Hey guys! Welcome to the second blog post. See the announcement post here.
For those of you who are new, this is a dev blog about the Enjin-backed game, A Turret's Life - a game about crafting and trading overpowered weapons to fight against endless attacking robotic waves!
The MFT has been completely distributed. And congratulations on filling the MFT up within 3 hours... And remember, if you missed the MFT, there will be more tokens and game item giveaways in the future!
Now, I would like to quickly address some issues that were brought up:
I did what I could to eliminate duplicate eth addresses, email addresses, and telegram usernames. There were dozens of duplicate entries that were caught this way. However, there was not a clear-cut way to eliminate bots or people who had multiple unique accounts. One idea was to allow for only unique network ids to sign up. But this would also eliminate anyone who was in the same building as someone else who registered – neighbours, friends, spouses, siblings, roommates, etc. So, I decided not to go with that method.
Going forward, I think activity-based ways or contests would be a better way to give away tokens and game items, since this would require user engagement and weed out bots, giving people who were genuinely interested in the game a better shot. It's also a more interesting way of doing it anyhow.
Another controversial point was that the MFT was a bound token. I posted my reasoning in more depth in the Telegram channel so I don't want to sound too much like a broken record here, but essentially the reasoning was that the MFT represents you by your identity as an initial community member for the game, not by what your wallet holds - if you gave your founders token away, the person who received it is not really a founder, even though you technically still are.
Really, the challenge is to balance between the trading and game aspects for the items. If there is too much of a trade focus, then the gamer would suffer since all of the good items would be held in someone's personal collection and never see gameplay; if there is not enough trade, then the power of using Enjin for true ownership of game items is not fully realized.
Most game items will be freely tradeable and other special tokens similar to the MFT will be tradeable, though I still think a handful of items that represent your identity should be bound. But perhaps they would be more like a badge and offer less functionality, while tradeable items will have the functionality. This system as a whole would offer the benefit of rewarding the genuine gamers, while also creating greater value for the collectors.
From Steemit to Scorum
I posted the first blog on Steemit last week. However, I was kindly contacted by Swolesome, the Community Manger of Cats in Mechs, and he recommended Scorum to me. First, if you haven't heard of their game, check it out at https://www.cats-in-mechs.com/. If you love cats, or mechs then you can't go wrong with both of them combined! I'm personally quite the cat lover myself (though I can't get a cat in my little single room apartment... ) But I guess I'll just have to play their game instead and live vicariously through it lol.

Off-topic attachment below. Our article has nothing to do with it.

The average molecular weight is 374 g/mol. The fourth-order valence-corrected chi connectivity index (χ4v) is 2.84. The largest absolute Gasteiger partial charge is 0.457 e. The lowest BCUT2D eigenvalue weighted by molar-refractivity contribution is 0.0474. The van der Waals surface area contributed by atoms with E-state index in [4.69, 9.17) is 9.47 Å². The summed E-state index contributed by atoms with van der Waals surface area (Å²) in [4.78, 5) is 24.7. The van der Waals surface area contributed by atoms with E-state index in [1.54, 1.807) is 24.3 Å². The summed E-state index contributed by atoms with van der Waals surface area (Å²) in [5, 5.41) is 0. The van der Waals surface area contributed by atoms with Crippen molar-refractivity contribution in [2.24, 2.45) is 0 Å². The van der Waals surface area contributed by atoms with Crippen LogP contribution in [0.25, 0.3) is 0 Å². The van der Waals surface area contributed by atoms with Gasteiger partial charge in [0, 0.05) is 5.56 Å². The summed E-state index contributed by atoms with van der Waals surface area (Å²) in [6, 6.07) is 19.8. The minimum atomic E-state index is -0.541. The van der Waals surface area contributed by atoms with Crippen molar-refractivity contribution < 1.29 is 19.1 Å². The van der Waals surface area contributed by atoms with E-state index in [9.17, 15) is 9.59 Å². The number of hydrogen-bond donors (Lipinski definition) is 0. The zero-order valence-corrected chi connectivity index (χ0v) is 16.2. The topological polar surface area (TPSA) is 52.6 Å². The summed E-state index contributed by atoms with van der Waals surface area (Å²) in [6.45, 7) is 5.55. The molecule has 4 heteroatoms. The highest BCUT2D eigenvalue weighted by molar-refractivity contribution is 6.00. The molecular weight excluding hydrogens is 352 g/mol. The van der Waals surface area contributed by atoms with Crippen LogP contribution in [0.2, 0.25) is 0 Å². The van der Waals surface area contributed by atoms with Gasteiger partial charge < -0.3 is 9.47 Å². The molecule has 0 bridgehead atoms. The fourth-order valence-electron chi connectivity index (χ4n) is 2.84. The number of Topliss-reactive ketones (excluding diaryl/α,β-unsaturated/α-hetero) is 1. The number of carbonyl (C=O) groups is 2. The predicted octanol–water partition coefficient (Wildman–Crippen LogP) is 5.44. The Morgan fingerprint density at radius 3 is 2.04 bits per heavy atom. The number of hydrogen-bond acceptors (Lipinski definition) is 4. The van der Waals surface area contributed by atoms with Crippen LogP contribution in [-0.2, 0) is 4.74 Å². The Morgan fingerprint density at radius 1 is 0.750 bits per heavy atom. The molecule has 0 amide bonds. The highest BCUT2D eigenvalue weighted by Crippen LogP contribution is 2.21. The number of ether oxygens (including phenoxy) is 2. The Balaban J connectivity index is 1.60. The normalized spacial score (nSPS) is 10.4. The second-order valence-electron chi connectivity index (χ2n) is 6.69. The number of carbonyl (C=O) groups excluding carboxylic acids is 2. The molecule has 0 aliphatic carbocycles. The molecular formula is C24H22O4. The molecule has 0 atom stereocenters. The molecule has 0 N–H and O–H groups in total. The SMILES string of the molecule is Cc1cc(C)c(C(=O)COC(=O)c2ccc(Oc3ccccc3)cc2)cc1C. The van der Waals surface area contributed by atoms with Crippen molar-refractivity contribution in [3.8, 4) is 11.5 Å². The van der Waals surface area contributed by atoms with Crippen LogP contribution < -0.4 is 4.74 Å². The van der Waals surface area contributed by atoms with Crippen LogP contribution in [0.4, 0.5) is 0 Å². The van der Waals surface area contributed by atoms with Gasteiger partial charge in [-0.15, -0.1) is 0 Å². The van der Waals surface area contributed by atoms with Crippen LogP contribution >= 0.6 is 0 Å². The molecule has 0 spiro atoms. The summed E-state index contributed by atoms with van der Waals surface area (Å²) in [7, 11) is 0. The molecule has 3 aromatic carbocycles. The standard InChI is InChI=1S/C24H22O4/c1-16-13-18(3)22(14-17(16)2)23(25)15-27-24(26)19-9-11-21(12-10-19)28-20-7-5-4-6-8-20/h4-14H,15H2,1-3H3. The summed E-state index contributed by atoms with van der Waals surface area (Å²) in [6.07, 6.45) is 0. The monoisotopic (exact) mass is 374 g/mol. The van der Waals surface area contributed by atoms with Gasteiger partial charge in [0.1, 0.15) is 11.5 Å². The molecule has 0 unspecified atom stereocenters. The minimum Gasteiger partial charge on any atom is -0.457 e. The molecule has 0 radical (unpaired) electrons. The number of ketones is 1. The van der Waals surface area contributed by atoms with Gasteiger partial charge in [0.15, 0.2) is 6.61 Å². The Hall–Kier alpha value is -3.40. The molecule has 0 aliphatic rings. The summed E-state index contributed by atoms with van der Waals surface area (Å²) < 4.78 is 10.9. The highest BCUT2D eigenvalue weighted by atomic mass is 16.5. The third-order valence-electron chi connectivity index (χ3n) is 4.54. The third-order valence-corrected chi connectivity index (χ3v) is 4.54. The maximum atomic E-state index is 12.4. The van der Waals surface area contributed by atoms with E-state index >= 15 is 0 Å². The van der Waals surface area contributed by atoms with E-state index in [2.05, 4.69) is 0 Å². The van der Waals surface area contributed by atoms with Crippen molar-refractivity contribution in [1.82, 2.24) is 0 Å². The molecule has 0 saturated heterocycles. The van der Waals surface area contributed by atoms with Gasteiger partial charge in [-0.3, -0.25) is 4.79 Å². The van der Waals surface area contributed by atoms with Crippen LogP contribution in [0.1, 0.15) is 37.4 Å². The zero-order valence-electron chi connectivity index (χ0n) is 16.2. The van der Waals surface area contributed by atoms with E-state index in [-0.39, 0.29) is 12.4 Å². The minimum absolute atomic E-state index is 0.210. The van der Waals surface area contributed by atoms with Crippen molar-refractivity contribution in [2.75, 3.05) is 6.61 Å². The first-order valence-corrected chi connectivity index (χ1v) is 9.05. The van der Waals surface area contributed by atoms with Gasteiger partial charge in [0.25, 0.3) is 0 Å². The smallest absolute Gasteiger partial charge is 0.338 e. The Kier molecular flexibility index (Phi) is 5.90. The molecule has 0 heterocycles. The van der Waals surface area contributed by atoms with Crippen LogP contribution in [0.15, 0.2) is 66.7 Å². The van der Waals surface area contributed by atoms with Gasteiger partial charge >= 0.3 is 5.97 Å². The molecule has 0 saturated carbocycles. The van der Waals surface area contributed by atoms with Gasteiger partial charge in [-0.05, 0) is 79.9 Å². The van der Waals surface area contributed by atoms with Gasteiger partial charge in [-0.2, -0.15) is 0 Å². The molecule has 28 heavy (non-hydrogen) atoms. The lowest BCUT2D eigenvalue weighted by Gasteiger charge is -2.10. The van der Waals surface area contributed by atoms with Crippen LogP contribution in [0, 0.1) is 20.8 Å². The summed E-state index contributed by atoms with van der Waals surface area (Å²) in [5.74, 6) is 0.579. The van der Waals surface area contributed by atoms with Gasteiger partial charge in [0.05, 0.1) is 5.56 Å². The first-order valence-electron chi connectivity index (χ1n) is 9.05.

Anyhow, why Scorum? After looking looking at the platform, I was quite happy on its focus towards gaming and competition, which really fits the niche of A Turret's Life well. Eventually, A Turret's Life will have social and online connectivity such as challenges and leaderboards where players will compete against each other in a short time to reach the highest score in a category, and the winner will get bonuses and prizes tournament style. So with this in mind, I really think Scorum could be a good match for the blog.
A Turret's Life is being developed using the Unity Game Engine. The 2019 preview version of the game engine sounded quite promising, so I started the project up in that. But as powerful as it could be, it is hilariously buggy and frustrating. At one point, the VR headset suddenly started rendering upside down, so I had to downgrade the version of the editor, which solved that issue but broke something else *sigh. So getting the latest and greatest is not always all it is cracked up to be. For the next while, I will be using the more regular features of the game engine until the new versions are more stable.
Inputs & Interactions
I've been working on an input system that can work between desktop, VR, and standalone VR, and with gamepad support on all three. The challenge is that the button types between them all can be vastly different. For instance, a frustration of mine is that for most platforms the trigger is a button – not so for Oculus Rift, where it is an axis that has hundreds of possible values based on how far you press it. So, this tiny, single difference required a whole unique solution.
Anyhow, the main point is that I am designing the system to work in a generic way between the different controllers. The hope here is to minimize having to create totally unique UI and interactions for each platform.
Unity's Input system maps a binding from a controller to an action. From there, a script receives the action pressed and then sends the command to interact with the game world.
I apologize that this is not the most exciting feature to talk about. Believe me, I can't wait to start on the shooting and crafting features! But being able to interact with the game world is somewhat useful, go figure...
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